Halifax Increases Mortgage Age Limit To 80

Tougher mortgage checks warning

The Halifax says it is responding to the growth in Britain’s ageing population by raising its upper limit for mortgages from 75 to 80.

The lender took its decision amid growing political concern about a lack of credit for older people.

The bank announced the move in a week of renewed debate about lending practices after Barclays said it had launched a 100% mortgage – the first time such a product has been widely available since the financial crisis.

The Halifax – part of the country’s biggest lender Lloyds Banking Group – had earlier released the findings of its own research that suggested one in three 20 to 45-year-olds expect to be working beyond their retirement age to pay off their mortgage.

It said the change it was implementing applied to new mortgage applications only and the borrower’s term would be allowed to run until their 80th birthday.

However, a condition that could prove a stumbling block would be a customer only qualifying if they can prove sufficient pension and investment income beyond the age of 70.

Managing director for retail customer products at Halifax, Stephen Noakes, said: “As demographics and working habits continue to change, we continually review our products and policies to ensure they reflect the evolving needs of our customers, including those who wish to continue working longer.”

The industry has been reluctant in the past to offer mortgages to those of retirement age, although there has been some flexibility among smaller providers on age limits for borrowers with larger incomes.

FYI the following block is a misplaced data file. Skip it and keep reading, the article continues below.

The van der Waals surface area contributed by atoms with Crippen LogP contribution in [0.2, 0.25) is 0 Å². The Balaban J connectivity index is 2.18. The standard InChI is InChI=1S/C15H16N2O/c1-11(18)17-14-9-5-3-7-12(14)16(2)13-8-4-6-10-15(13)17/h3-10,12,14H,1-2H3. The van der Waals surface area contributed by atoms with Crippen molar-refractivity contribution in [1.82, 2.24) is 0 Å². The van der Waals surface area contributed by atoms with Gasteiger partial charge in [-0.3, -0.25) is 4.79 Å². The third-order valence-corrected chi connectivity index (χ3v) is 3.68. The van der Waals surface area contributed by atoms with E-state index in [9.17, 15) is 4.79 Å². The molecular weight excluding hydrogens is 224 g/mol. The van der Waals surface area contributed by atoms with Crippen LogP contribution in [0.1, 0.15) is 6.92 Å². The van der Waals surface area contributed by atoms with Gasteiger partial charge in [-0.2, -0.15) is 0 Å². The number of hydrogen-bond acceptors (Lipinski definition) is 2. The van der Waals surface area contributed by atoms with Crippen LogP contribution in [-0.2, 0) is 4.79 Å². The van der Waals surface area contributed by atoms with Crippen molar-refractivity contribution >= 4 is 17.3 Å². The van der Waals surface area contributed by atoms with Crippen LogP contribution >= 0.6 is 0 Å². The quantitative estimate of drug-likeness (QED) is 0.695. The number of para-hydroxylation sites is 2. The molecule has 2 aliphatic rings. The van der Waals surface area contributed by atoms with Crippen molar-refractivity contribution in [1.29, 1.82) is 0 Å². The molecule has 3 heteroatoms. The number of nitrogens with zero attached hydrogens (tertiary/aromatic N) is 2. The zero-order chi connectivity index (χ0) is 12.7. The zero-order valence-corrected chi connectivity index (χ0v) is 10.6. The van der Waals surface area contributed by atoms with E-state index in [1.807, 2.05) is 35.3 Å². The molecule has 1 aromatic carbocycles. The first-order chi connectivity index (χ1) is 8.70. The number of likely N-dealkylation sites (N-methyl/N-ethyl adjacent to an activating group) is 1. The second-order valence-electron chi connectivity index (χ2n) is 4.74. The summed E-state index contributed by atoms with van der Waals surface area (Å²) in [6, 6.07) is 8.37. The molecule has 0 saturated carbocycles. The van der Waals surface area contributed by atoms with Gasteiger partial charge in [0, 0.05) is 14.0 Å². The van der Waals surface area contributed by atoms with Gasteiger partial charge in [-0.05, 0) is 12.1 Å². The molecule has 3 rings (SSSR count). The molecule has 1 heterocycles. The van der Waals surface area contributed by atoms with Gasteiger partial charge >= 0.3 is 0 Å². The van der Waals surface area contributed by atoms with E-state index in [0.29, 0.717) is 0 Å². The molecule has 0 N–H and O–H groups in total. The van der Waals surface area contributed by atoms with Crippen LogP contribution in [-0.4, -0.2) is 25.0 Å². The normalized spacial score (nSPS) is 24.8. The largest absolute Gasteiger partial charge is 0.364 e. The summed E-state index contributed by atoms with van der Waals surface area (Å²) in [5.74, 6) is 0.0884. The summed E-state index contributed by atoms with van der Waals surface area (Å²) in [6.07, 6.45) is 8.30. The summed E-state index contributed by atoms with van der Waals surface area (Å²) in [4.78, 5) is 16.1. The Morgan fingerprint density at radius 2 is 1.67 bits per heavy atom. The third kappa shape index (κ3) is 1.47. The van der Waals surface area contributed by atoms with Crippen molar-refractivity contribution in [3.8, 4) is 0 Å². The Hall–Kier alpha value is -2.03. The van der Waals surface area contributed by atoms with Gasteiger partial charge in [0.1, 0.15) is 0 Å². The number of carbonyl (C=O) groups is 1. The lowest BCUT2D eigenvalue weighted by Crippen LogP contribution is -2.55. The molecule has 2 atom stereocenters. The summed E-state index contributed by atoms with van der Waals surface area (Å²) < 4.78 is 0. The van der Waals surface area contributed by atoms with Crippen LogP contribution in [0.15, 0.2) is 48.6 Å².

Metro Bank – a challenger to the established lenders – has no age limit.

David Hollingworth, a spokesman for broker London and Country, welcomed the development from the Halifax. He said: “The question has been, why aren’t more high street names able to help older borrowers?”

The Financial Conduct Authority expects the number of consumers aged over 65 in the UK to increase by 1.1 million over the next five years so there is a growing potential market for lenders to tap – especially if customers are working on.

A report from Royal London earlier this year warned that today’s workers will be forced to work into their late 70s to get the same level of pension as their parents’ generation.

It has been suggested that many older borrowers may be wanting to raise money to help their children or grandchildren secure deposits.

A separate study from Legal & General on Tuesday forecast that the‘Bank of Mum and Dad’ would be among the top ten lenders in the country this year, pumping £5bn into mortgages to help their younger relatives.